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Steven D. Levitt

Autor(a) de Freakonomics

19 Works 33,421 Membros 684 Reviews 13 Favorited

About the Author

Steven D. Levitt received a B.A. from Harvard University in 1989 and a Ph.D. from M.I.T. in 1994. He is a professor of economics at the University of Chicago where he has been teaching since 1997. He was awarded the 2003 John Bates Clark Medal, an award that recognizes the most outstanding mostrar mais economist in America under the age of 40. He is the coauthor, with Stephen J. Dubner, of Freakonomics: A Rogue Economist Explores the Hidden Side of Everything. It won the inaugural Quill Award for best business book and a Visionary Award from the National Council on Economic Education. He also wrote SuperFreakonomics, Think Like a Freak and When to Rob a Bank:...And 131 More Warped Suggestions and Well-Intended Rants with Stephen J. Dubner. (Bowker Author Biography) mostrar menos
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Obras de Steven D. Levitt


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Conhecimento Comum



Why do people act the way they do? It's a question that has been debated by societies for what we can only assume is basically the entirety of human existence. Astrology has been used to try to explain it, as has the balances of humors in the blood. In modern times, there's an entire scientific field that studies human behavior and what causes it. Psychology, though, tends to focus on the bigger, more 40,000 foot view of why people behave in particular ways. It doesn't answer, for example, why crack dealers often live with their mothers. In Freakonomics, economist Steven D. Levitt (with co-writer Stephen J. Dubner) attempt to answer that and various other questions about human quirks. Some of these are relatively light-hearted (tracking how baby names move down through social classes over time), and some have much more serious implications (tying Roe v. Wade/more widespread access to abortion with decreasing crime rates).

Levitt and Dubner put all their faith into a field usually called behavioral economics. It posits that humans are rational actors, and when they appear not to be, it's because the incentives that drive their choices aren't obvious. How much you go along with their theories depends on how much stock you put into behavioral economics, and for me, it's honestly a mixed bag. The most interesting portion of the book, in my eyes, was the chapter on abortion and crime. It's more of a purely statistical dive, and the underlying assumption that he uses, that women are good judges of when they shouldn't bring children into the world because they won't be able to devote sufficient resources (money, of course, but time and energy too) to their raising, is one that makes sense to me. The children that might otherwise have been brought into the kind of poor home environments that correlate with (but don't necessarily cause) criminality simply weren't born and therefore can't be in the world, committing crimes. It's a bold hypothesis, and unsurprisingly turned out to be one of the most controversial. Since I had the revised/expanded edition of the book, they actually included an appendix chapter doing a deep dive into their statistical analysis. I've got some very basic grounding in statistics, but it was beyond my ability to actually comprehend, so I just have to trust that they did their homework correctly.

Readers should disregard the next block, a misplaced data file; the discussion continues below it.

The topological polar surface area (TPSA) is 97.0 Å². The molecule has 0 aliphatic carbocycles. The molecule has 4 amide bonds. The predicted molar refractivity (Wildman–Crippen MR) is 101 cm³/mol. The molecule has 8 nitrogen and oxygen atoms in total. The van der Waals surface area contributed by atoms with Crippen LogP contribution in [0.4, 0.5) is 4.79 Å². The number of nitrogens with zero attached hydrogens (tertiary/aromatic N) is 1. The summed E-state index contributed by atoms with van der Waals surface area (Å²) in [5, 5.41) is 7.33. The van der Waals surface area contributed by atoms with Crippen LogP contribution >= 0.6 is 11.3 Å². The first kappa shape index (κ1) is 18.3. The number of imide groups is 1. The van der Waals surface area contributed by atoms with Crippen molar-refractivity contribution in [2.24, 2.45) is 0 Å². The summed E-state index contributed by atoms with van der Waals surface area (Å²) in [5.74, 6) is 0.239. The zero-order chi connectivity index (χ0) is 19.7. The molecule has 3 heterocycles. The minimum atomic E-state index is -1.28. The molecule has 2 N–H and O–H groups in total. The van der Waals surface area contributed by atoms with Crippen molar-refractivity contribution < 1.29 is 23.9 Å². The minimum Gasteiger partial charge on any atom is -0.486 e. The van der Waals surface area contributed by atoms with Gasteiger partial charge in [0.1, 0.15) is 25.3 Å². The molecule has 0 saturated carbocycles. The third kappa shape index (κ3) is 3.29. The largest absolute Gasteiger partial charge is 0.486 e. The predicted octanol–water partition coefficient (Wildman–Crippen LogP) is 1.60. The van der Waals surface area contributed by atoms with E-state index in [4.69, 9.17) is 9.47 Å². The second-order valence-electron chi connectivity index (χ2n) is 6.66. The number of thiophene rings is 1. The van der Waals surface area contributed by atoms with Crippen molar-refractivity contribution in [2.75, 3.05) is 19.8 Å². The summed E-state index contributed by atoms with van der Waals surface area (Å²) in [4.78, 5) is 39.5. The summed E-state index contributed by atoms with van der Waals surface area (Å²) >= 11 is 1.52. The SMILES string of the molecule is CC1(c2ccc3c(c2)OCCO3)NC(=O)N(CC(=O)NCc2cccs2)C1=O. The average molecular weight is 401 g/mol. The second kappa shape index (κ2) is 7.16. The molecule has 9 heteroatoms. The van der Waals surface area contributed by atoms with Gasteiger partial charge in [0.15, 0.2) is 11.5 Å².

There are some other interesting tidbits, including one about charter/magnet schools and their effect on student achievement, but I found myself often skeptical of their breezy assurance of their own correctness and faith in their data. After the massive statistical analysis failure of the 2016 election, it's more obvious than ever that data isn't always all-knowing...it needs careful parsing and tweaking to accurately reflect reality.
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ghneumann | outras 456 resenhas | Jun 14, 2024 |
This was good, but worse than the first. I didn't like a lot of the sections (some of them were entirely not illuminating). The section on Global Cooling, surprisingly, was the best part. I'm not sure if it was true, but it's comforting to know that there are a significant number of ways that are being considered away from the public eye for solving our greenhouse gas issues.

Overall, worth reading, but don't expect anything better than the original Freakonomics
mrbearbooks | outras 131 resenhas | Apr 22, 2024 |
Good point: This book turned out to be mostly about data mining.
Bad point: I was hoping to read a book about economy for dummies.
Good point: It was fun to read, with lots of silly factoids.
Bad point: the factoids were not all that interesting for people outside of the USA.
Good point: It gave me nice ideas for data mining projects.
Bad point: the cheese. It was everywhere.
Bad point: the ending of each chapter contained at least one paragraph singing praise of Mr. Levitt. Really. I don't care if he's child prodigy / genius / revolutionary. I'm interested in his work, not his person. It's not bloody Bertrand Russell. Let his brilliancy speak for itself.
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jd7h | outras 456 resenhas | Feb 18, 2024 |
Very interesting look at the world around us and the numbers that we THINK affect our world and its trends.
dlinnen | outras 456 resenhas | Feb 3, 2024 |



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